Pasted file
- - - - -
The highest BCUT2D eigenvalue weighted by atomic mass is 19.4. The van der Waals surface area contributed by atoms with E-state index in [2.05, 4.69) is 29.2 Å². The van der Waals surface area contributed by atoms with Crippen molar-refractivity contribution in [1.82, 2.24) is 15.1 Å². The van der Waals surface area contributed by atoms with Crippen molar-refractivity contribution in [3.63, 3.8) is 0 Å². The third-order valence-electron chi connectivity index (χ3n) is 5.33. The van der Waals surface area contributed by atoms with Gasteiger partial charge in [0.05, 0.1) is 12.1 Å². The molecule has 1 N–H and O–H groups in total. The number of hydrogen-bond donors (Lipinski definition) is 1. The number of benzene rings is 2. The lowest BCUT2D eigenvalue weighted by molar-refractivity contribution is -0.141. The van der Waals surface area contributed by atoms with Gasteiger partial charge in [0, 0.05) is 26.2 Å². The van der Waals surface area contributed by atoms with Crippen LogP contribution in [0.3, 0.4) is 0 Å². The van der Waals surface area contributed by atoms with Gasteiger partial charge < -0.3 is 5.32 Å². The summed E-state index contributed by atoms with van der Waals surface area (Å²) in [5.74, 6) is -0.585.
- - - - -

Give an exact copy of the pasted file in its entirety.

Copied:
The highest BCUT2D eigenvalue weighted by atomic mass is 19.4. The van der Waals surface area contributed by atoms with E-state index in [2.05, 4.69) is 29.2 Å². The van der Waals surface area contributed by atoms with Crippen molar-refractivity contribution in [1.82, 2.24) is 15.1 Å². The van der Waals surface area contributed by atoms with Crippen molar-refractivity contribution in [3.63, 3.8) is 0 Å². The third-order valence-electron chi connectivity index (χ3n) is 5.33. The van der Waals surface area contributed by atoms with Gasteiger partial charge in [0.05, 0.1) is 12.1 Å². The molecule has 1 N–H and O–H groups in total. The number of hydrogen-bond donors (Lipinski definition) is 1. The number of benzene rings is 2. The lowest BCUT2D eigenvalue weighted by molar-refractivity contribution is -0.141. The van der Waals surface area contributed by atoms with Gasteiger partial charge in [0, 0.05) is 26.2 Å². The van der Waals surface area contributed by atoms with Crippen LogP contribution in [0.3, 0.4) is 0 Å². The van der Waals surface area contributed by atoms with Gasteiger partial charge < -0.3 is 5.32 Å². The summed E-state index contributed by atoms with van der Waals surface area (Å²) in [5.74, 6) is -0.585.